New UK watchdog warns banks "light touch" era is over
LONDON Oct 22 (Reuters) - Britain's banks will have to provide detailed forecasts to a new supervisor which can then order them to change their business models or raise more capital, ending the "light touch" regulation of before the 2007-9 financial crisis.
Britain's Prudential Regulation Authority (PRA), based at the Bank of England, will be launched on April 1 to oversee banks as part of a shake-up of regulation aimed at preventing a repeat of the taxpayer bailout of banks during the crisis.
The current Financial Services Authority (FSA) will be scrapped and its remaining enforcement and market supervision activities transferred to a new standalone Financial Conduct Authority.
"We need to spend more time looking closely at business models, asking questions such as where does the firm make money and is this sustainable," said Andrew Bailey, head of banking supervision at the FSA and a leading candidate to head the new PRA.
Bailey was telling a public meeting how the PRA will work differently from the FSA, taking a forward looking, judgement-led approach to draw a line under the "light touch" and "box ticking" style of previous supervision.
The PRA may not always get it right first time.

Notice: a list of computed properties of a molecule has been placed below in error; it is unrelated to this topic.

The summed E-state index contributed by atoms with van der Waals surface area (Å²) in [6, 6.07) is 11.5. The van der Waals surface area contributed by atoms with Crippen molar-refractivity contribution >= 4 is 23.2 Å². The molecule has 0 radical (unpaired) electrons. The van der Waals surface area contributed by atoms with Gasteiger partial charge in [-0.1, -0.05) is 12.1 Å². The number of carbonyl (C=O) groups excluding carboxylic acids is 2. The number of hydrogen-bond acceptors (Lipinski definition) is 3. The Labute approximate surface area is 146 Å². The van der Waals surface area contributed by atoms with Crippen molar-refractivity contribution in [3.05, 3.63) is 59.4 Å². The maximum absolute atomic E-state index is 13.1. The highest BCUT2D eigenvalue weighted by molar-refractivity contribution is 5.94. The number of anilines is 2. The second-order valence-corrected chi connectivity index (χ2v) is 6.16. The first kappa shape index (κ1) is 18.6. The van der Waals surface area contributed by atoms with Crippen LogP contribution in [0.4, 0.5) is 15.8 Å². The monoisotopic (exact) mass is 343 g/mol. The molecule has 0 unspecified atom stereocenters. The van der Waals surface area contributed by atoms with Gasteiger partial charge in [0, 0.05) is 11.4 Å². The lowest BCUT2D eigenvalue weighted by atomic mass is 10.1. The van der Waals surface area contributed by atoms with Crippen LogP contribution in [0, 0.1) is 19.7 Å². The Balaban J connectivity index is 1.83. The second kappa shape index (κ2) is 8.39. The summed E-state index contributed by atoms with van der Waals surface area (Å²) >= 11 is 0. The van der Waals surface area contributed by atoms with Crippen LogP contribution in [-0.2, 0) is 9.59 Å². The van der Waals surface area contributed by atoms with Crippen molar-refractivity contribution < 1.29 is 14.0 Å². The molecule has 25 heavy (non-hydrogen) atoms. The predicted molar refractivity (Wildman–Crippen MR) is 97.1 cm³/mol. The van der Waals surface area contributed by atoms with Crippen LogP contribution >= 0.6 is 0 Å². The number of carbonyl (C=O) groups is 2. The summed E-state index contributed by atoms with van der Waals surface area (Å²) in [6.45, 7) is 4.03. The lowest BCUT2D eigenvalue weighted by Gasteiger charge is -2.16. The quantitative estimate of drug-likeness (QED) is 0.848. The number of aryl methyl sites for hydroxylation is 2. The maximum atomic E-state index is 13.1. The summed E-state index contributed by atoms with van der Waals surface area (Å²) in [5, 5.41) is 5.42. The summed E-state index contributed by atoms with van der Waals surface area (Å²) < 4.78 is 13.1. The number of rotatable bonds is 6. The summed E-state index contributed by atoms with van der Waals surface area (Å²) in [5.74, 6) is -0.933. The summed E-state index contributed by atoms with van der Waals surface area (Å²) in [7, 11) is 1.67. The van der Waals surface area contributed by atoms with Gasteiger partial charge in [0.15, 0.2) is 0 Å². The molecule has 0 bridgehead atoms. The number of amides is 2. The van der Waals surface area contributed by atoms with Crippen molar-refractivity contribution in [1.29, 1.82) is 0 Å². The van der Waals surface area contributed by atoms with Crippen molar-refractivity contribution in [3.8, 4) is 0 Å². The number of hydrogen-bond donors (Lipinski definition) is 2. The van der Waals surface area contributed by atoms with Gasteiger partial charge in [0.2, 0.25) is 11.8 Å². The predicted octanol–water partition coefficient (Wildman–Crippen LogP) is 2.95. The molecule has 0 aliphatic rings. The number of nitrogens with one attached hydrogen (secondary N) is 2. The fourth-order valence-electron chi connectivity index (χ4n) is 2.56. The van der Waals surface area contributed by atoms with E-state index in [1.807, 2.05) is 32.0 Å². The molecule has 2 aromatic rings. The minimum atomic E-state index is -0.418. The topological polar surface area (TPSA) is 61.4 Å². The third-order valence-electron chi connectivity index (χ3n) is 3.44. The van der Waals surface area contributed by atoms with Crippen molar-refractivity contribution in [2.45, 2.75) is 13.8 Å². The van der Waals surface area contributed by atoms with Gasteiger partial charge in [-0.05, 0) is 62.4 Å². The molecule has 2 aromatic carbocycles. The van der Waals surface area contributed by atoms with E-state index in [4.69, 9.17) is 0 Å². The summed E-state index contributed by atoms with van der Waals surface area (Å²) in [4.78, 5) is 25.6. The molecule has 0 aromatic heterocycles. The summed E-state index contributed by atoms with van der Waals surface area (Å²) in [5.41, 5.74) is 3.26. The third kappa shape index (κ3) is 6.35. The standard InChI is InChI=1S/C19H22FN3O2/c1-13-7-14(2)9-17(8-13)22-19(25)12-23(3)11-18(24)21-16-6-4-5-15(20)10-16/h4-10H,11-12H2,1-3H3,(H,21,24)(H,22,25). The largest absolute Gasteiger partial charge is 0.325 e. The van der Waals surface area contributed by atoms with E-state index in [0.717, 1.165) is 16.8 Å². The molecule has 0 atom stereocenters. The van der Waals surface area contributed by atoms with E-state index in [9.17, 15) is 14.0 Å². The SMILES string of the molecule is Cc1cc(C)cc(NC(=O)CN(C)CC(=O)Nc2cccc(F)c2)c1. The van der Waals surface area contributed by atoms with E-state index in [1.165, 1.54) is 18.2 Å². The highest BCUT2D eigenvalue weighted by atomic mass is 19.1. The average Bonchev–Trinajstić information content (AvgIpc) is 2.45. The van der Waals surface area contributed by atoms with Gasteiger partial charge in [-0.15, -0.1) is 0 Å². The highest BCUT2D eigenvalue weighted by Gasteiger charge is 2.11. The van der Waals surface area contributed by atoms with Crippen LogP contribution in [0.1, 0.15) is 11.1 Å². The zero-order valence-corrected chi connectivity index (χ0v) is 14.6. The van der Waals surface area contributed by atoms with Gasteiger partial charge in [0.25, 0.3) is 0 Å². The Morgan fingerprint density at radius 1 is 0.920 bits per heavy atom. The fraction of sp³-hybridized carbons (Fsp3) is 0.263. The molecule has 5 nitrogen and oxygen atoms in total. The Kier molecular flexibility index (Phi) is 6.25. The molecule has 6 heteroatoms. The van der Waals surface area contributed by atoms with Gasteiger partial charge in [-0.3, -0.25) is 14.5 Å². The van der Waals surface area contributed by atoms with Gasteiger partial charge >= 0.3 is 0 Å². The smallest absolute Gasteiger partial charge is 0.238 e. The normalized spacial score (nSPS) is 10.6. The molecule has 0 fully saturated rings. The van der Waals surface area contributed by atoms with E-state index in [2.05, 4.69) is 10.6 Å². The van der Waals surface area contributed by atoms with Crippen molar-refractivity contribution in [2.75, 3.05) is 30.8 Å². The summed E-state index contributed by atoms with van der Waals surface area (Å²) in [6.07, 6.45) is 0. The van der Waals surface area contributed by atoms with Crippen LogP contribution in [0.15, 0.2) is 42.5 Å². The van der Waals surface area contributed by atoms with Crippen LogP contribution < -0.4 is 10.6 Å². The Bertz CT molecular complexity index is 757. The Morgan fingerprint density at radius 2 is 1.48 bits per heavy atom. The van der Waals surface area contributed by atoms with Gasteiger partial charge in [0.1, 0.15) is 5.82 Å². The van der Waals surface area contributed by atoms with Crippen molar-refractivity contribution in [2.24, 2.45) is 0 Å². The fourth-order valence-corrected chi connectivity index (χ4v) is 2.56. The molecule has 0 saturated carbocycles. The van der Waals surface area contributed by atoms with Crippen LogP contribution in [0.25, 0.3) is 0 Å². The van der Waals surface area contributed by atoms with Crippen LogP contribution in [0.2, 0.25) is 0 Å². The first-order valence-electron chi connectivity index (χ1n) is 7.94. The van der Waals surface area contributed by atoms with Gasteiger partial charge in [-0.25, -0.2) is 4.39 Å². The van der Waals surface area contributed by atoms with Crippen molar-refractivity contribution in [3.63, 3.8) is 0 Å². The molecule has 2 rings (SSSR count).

Bailey said regulators were still grappling with finding the right trade off between how much capital banks should hold to stay resilient, while not hindering their ability to lend to the struggling economy.
"Fitting those two together is not easy, but is crucial," Bailey said.
David Rule, who will be a director at the PRA, said the new watchdog will ask large banks for projections of their future revenue, costs and impairments to see how they make money, and whether their growth objectives are sustainable and based on a diversified strategy.
Regulators want to end years of mis-selling where lenders relied on a few very profitable products that were unsuitable for many people.
"We won't be providing free consultancy here. Our focus will be limited to forward looking views of safety and soundness. Do we think this business model is sustainable? Do we think there are things that could blow up the firm?" Rule said.
"Where we believe that risks cannot be adequately managed or mitigated, we may require changes to the business model, for example steps to reduce excessive concentration of risk," Rule said.
The boards of banks will be directly responsible for ensuring there is enough capital and liquidity reserves and the PRA will not depend on a bank's own internal models for calculating how much capital should be held.
"We will look at those models somewhat sceptically. We will expect models to be appropriately conservative," Rule said, adding the PRA would ask for changes to the in-house models if they were not realistic enough.
The PRA will also actively use its discretion to require "floors" for some capital requirements, meaning a default sum of capital whatever the risk model comes up with.
Banks could also be required top up capital on exposures to interest rates or pensions if they are not adequately covered by a bank's basic capital reserves. The PRA will also consider using a cap on balance sheets, known as a leverage ratio, he added.